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China’s Miniso Shares Fall as Short Seller Questions Business

Miniso said it generates high margins without the operating expenses and complexity which drag down profitability at traditional retailers. But Blue Orca alleged that “narrative is a lie”.

Miniso logo
The logo of Chinese low-cost lifestyle and consumer products retailer Miniso is pictured in Tokyo. File photo: Reuters.


Shares of Chinese retailer Miniso fell more than 10% in Hong Kong after a short-seller report said the company faked its franchise network and its chairman had siphoned off hundreds of millions of dollars.

The group’s New York stock declined more than 15% on Tuesday after the release of the critical analysis by Blue Orca Capital. Miniso denied the allegations in what it said was a misleading report.

But analysts called on the company to dispel doubts about the company’s size and financial health.

“Management will need to explain the discrepancies between company announcements and data from [Chinese corporate data provider] qcc.com quoted in the short sell report,” Anne Ling, a Jefferies analyst, said.

The report by Blue Orca Capital said Miniso presents its value proposition to investors as operating “an asset-light, high-margin independent franchise model”.

Miniso claims that 5,000 independent franchise stores sell stuffed animals, plush toys and knick-knacks. “Supposedly, this enables the company to expand quickly while minimising upfront capital costs,” Blue Orca said.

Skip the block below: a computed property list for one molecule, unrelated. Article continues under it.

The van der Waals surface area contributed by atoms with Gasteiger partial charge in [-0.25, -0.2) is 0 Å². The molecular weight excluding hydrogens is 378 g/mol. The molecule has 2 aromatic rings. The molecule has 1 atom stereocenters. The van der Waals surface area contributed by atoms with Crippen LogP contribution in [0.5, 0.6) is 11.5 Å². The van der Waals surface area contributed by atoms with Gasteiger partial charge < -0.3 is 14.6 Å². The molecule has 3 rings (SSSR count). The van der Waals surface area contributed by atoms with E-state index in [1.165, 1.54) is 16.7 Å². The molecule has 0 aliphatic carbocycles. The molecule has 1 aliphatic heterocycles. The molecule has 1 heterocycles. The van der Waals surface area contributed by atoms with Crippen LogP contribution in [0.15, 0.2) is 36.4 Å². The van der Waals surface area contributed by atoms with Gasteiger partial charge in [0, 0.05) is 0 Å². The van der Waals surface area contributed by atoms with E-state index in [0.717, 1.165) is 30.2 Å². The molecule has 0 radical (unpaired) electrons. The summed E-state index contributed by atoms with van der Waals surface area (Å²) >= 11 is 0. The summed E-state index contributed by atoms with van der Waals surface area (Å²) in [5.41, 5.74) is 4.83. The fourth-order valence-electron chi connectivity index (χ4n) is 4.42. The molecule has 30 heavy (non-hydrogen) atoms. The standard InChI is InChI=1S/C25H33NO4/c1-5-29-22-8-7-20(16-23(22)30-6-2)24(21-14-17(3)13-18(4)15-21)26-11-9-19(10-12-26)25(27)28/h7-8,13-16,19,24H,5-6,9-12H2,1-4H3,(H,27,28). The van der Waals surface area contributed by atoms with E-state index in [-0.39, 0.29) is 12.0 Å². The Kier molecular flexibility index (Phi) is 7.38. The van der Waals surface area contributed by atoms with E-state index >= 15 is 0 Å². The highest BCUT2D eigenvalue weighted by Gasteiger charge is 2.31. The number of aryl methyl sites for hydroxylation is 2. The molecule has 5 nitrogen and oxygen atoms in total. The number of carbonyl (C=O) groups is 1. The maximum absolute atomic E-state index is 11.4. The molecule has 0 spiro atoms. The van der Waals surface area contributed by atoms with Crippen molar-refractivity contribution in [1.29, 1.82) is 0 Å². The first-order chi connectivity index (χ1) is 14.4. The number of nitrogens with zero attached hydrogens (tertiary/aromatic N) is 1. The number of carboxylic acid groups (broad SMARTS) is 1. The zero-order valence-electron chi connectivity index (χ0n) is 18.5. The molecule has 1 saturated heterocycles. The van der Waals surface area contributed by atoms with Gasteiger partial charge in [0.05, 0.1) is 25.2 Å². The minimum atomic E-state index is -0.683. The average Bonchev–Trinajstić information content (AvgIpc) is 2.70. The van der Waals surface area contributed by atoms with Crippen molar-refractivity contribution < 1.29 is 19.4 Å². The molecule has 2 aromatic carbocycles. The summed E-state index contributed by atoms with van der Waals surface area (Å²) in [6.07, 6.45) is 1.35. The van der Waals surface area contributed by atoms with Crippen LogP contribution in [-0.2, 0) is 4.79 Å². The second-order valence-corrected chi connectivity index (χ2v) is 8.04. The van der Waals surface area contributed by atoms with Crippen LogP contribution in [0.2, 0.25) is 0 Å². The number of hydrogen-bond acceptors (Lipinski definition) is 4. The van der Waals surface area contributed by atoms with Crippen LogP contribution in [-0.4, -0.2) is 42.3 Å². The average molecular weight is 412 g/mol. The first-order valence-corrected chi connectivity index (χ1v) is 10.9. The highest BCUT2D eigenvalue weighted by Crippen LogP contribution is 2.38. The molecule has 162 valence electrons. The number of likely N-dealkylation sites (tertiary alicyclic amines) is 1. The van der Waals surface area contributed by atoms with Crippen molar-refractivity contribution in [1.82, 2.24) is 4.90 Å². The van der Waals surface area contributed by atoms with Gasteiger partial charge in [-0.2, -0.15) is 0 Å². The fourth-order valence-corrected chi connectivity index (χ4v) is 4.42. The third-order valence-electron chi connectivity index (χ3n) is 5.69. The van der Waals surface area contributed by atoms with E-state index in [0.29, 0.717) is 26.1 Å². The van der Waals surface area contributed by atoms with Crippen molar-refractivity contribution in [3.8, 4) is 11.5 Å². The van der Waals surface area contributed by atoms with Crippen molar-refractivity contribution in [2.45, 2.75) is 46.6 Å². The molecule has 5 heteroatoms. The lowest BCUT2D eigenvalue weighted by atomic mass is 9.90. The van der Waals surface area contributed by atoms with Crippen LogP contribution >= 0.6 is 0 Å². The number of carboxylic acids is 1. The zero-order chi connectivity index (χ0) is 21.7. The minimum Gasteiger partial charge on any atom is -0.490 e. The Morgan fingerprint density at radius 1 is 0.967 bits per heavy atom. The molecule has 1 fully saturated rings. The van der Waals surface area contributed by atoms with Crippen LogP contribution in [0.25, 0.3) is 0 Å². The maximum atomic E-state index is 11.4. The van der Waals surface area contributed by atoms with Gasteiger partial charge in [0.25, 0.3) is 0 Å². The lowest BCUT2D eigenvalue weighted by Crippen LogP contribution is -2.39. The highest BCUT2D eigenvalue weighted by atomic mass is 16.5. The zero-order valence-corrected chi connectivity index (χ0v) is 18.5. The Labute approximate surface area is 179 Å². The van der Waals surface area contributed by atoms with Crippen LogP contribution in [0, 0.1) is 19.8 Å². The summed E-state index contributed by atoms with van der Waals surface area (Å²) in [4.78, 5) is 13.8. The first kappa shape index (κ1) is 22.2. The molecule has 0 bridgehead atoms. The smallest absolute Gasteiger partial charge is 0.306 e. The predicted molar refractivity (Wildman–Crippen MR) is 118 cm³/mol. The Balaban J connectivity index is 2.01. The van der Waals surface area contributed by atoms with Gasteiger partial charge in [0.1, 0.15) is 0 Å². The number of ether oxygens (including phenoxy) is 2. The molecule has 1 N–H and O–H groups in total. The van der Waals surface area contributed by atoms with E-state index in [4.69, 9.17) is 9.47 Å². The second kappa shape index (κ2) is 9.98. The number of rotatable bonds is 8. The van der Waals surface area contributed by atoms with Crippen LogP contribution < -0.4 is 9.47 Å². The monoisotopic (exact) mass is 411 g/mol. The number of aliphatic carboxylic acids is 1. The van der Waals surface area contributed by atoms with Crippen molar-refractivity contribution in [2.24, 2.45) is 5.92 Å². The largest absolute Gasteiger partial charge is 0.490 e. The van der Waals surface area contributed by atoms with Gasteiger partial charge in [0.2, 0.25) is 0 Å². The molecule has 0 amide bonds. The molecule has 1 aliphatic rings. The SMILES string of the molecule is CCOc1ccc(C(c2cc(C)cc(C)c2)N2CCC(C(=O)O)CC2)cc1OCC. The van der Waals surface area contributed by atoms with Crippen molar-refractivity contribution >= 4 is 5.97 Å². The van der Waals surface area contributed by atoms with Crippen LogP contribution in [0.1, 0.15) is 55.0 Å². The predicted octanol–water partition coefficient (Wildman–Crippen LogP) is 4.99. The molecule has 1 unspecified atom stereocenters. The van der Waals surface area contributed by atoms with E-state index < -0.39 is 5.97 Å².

It also allows Miniso to generate high margins without the operating expenses and complexity which drag down profitability at traditional retailers, Blue Orca said.

“We think that this foundational narrative is a lie.”

Blue Orca said it believed hundreds of stores are secretly owned and operated by executives or individuals closely connected to the chairman.

Miniso, Blue Orca said, set up a British Virgin Islands joint venture (JV) with its chairman to build a massive Chinese headquarters.

“Despite only holding a 20% interest in the JV, Miniso contributed all of the initial 346 million yuan deposit to purchase the land.”

Less than a year later, Miniso bought out the chairman’s 80% interest in the JV. “In our opinion, this transaction is a naked transfer of shareholder money to the chairman.”

Miniso began trading in Hong Kong on July 13.


  • George Russell




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George Russell

George Russell is a freelance writer and editor based in Hong Kong who has lived in Asia since 1996. His work has been published in the Financial Times, The Wall Street Journal, Bloomberg, New York Post, Variety, Forbes and the South China Morning Post.


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